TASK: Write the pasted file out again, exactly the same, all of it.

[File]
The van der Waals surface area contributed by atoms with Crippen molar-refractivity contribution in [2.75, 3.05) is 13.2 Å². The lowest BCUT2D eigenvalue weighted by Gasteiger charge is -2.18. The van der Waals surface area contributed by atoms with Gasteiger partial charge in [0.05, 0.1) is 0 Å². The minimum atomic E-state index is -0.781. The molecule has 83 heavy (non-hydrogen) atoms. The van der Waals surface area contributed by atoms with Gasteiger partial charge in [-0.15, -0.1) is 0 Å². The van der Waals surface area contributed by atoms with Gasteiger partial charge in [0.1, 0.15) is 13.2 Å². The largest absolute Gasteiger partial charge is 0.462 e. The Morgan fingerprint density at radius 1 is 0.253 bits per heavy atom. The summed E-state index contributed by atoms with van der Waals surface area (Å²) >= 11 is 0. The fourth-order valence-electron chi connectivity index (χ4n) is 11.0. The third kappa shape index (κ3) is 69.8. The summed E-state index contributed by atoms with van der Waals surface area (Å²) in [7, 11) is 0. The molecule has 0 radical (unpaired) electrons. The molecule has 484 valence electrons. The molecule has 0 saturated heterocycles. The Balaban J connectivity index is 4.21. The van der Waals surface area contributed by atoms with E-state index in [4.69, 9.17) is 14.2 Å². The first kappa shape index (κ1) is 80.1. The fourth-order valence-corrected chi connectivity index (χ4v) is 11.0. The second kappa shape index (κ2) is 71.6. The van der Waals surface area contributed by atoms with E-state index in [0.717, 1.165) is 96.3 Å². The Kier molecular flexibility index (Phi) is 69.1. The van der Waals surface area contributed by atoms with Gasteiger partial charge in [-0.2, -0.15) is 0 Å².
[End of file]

The van der Waals surface area contributed by atoms with Crippen molar-refractivity contribution in [2.75, 3.05) is 13.2 Å². The lowest BCUT2D eigenvalue weighted by Gasteiger charge is -2.18. The van der Waals surface area contributed by atoms with Gasteiger partial charge in [0.05, 0.1) is 0 Å². The minimum atomic E-state index is -0.781. The molecule has 83 heavy (non-hydrogen) atoms. The van der Waals surface area contributed by atoms with Gasteiger partial charge in [-0.15, -0.1) is 0 Å². The van der Waals surface area contributed by atoms with Gasteiger partial charge in [0.1, 0.15) is 13.2 Å². The largest absolute Gasteiger partial charge is 0.462 e. The Morgan fingerprint density at radius 1 is 0.253 bits per heavy atom. The summed E-state index contributed by atoms with van der Waals surface area (Å²) >= 11 is 0. The fourth-order valence-electron chi connectivity index (χ4n) is 11.0. The third kappa shape index (κ3) is 69.8. The summed E-state index contributed by atoms with van der Waals surface area (Å²) in [7, 11) is 0. The molecule has 0 radical (unpaired) electrons. The molecule has 484 valence electrons. The molecule has 0 saturated heterocycles. The Balaban J connectivity index is 4.21. The van der Waals surface area contributed by atoms with E-state index in [4.69, 9.17) is 14.2 Å². The first kappa shape index (κ1) is 80.1. The fourth-order valence-corrected chi connectivity index (χ4v) is 11.0. The second kappa shape index (κ2) is 71.6. The van der Waals surface area contributed by atoms with E-state index in [0.717, 1.165) is 96.3 Å². The Kier molecular flexibility index (Phi) is 69.1. The van der Waals surface area contributed by atoms with Gasteiger partial charge in [-0.2, -0.15) is 0 Å².